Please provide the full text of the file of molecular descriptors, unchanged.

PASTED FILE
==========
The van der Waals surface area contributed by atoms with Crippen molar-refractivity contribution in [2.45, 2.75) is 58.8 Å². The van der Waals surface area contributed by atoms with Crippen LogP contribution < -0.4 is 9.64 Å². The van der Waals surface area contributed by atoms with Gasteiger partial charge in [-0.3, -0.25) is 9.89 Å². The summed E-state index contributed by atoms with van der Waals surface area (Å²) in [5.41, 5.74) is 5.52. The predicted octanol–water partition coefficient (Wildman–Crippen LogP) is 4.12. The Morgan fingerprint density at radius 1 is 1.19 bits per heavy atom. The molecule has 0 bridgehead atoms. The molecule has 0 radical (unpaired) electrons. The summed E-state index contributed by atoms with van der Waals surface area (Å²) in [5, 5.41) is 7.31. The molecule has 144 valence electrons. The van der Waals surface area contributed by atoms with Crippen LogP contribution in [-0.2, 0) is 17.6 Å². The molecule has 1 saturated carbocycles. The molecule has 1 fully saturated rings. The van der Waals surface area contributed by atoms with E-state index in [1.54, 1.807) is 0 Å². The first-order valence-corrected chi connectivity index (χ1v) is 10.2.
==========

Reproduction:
The van der Waals surface area contributed by atoms with Crippen molar-refractivity contribution in [2.45, 2.75) is 58.8 Å². The van der Waals surface area contributed by atoms with Crippen LogP contribution < -0.4 is 9.64 Å². The van der Waals surface area contributed by atoms with Gasteiger partial charge in [-0.3, -0.25) is 9.89 Å². The summed E-state index contributed by atoms with van der Waals surface area (Å²) in [5.41, 5.74) is 5.52. The predicted octanol–water partition coefficient (Wildman–Crippen LogP) is 4.12. The Morgan fingerprint density at radius 1 is 1.19 bits per heavy atom. The molecule has 0 bridgehead atoms. The molecule has 0 radical (unpaired) electrons. The summed E-state index contributed by atoms with van der Waals surface area (Å²) in [5, 5.41) is 7.31. The molecule has 144 valence electrons. The van der Waals surface area contributed by atoms with Crippen LogP contribution in [-0.2, 0) is 17.6 Å². The molecule has 1 saturated carbocycles. The molecule has 1 fully saturated rings. The van der Waals surface area contributed by atoms with E-state index in [1.54, 1.807) is 0 Å². The first-order valence-corrected chi connectivity index (χ1v) is 10.2.